I know it is only a few letters.
But like many things a small change can make a big difference.
Leaders have been obsessed with high performance.
There are high performance teams and individuals.
There are 2 big problems with this mindset:
1. It sets a natural ceiling on achievement.
After high performance what next?
Super high performance?
2. The focus is only on these teams or individuals.
All the training, coaching, mentoring is given to these small groups of people.
Now to be sure they need to be nurtured, developed and retained.
But what about everyone else?
Leaders need to shift their mindset.
It’s higher not just high performance that should be the goal.
Higher performance in say productivity, innovation and employee engagement.
This insight has been used in the sporting arena for years.
When the 4 minute mile was broken this became the new benchmark.
Roger Bannister did it first on May 6, 1954, and John Landy followed 46 days later.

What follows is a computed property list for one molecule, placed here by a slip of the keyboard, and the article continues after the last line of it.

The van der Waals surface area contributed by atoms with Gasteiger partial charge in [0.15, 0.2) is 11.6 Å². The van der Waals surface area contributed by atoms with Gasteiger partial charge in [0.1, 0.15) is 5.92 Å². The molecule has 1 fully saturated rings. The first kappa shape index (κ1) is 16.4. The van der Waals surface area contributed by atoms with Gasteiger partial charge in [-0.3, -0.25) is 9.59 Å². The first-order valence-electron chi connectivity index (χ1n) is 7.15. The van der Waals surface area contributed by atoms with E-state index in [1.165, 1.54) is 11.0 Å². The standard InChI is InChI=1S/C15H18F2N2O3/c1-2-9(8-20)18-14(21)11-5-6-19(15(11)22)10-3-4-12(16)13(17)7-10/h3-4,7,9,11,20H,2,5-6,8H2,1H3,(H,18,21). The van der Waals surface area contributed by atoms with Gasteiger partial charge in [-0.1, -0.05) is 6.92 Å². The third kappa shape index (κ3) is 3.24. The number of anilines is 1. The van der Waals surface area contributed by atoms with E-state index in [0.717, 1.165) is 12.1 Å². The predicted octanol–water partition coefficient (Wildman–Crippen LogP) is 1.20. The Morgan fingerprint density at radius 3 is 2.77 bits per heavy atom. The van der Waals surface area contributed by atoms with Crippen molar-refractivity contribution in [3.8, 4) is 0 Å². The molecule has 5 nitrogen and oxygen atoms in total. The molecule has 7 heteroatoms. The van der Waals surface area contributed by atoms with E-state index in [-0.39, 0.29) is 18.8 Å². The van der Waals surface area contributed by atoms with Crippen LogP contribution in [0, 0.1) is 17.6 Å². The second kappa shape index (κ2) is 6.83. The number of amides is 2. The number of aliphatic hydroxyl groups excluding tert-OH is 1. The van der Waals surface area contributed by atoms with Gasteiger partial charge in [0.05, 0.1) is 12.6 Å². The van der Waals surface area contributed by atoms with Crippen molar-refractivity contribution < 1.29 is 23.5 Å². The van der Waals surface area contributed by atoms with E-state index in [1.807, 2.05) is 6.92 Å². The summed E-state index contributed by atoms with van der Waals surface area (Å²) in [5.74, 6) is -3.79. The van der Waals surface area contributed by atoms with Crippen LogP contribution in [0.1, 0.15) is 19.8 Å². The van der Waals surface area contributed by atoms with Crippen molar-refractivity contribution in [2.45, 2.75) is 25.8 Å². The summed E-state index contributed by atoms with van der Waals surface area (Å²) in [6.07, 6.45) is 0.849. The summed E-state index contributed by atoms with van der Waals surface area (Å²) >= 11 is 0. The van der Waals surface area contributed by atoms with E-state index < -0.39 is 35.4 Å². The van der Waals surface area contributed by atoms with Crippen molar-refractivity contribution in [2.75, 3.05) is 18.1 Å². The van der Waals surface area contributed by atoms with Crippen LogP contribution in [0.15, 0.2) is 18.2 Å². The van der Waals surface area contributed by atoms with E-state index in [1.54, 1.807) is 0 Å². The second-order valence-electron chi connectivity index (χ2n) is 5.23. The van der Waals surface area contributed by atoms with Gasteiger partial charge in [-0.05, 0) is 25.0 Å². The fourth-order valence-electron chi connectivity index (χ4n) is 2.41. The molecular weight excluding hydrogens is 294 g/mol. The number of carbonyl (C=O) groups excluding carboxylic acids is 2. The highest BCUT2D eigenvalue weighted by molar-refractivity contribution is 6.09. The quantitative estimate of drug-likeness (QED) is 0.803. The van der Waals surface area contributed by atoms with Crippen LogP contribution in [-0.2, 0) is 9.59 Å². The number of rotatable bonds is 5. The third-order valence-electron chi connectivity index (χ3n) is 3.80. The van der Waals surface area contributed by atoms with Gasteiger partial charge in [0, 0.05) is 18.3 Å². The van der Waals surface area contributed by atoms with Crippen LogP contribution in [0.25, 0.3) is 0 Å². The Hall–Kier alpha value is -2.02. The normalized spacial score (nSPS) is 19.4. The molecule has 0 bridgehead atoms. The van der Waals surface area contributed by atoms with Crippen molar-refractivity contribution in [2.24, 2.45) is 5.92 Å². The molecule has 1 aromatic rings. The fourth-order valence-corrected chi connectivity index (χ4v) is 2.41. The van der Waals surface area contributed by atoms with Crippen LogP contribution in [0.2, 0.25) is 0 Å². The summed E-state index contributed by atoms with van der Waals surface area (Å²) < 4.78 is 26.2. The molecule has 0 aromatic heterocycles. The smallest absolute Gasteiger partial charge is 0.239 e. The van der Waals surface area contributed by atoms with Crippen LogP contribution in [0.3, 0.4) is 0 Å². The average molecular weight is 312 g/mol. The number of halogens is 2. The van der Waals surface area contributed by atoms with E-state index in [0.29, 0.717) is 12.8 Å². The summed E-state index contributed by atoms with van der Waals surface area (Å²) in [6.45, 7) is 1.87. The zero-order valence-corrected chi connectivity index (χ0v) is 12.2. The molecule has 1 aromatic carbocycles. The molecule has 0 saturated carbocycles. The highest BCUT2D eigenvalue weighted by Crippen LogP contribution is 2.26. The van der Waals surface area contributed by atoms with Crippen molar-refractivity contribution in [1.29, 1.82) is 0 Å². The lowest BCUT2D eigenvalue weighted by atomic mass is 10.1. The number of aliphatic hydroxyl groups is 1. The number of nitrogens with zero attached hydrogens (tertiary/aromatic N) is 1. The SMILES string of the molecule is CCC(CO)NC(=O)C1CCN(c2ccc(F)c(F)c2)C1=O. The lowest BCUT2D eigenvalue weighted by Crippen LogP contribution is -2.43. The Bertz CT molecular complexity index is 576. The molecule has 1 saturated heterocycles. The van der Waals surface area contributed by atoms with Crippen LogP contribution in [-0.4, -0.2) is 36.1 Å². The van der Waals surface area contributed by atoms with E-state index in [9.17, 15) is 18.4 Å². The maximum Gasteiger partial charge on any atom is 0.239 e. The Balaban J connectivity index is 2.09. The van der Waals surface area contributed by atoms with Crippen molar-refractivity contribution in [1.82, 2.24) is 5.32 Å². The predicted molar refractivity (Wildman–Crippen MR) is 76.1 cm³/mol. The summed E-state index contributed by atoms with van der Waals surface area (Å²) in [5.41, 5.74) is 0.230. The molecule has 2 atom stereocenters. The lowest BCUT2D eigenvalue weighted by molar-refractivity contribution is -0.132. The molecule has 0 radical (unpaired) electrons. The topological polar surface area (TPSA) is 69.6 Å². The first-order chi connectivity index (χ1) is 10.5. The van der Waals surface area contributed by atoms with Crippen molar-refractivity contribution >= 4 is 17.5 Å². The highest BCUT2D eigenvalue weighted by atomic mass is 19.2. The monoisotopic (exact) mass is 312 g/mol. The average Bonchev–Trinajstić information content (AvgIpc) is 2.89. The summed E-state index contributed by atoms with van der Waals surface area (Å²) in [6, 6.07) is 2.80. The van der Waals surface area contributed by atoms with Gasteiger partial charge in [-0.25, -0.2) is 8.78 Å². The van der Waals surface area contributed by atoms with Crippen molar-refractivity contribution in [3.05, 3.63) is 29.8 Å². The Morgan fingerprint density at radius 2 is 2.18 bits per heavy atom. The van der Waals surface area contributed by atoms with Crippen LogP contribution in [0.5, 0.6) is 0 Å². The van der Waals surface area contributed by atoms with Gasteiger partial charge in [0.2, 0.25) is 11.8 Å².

By the end of the 20th century, the record had been lowered to the time of 3:43.13 run by Hicham El Guerrouj of Morocco in 1999 (Wikipedia).
And this record was lowered in small increments.
Imagine if we followed the leaders mindset and accepted the 4 minute mile as a high performance.
It would have stayed the same.
There is another key learning here.
Higher performance rarely comes in big bursts.
It emerges from a continuous process of trying to make small improvements.
In short — higher performance in individuals and teams is the end result of a series of small steps, changes or wins.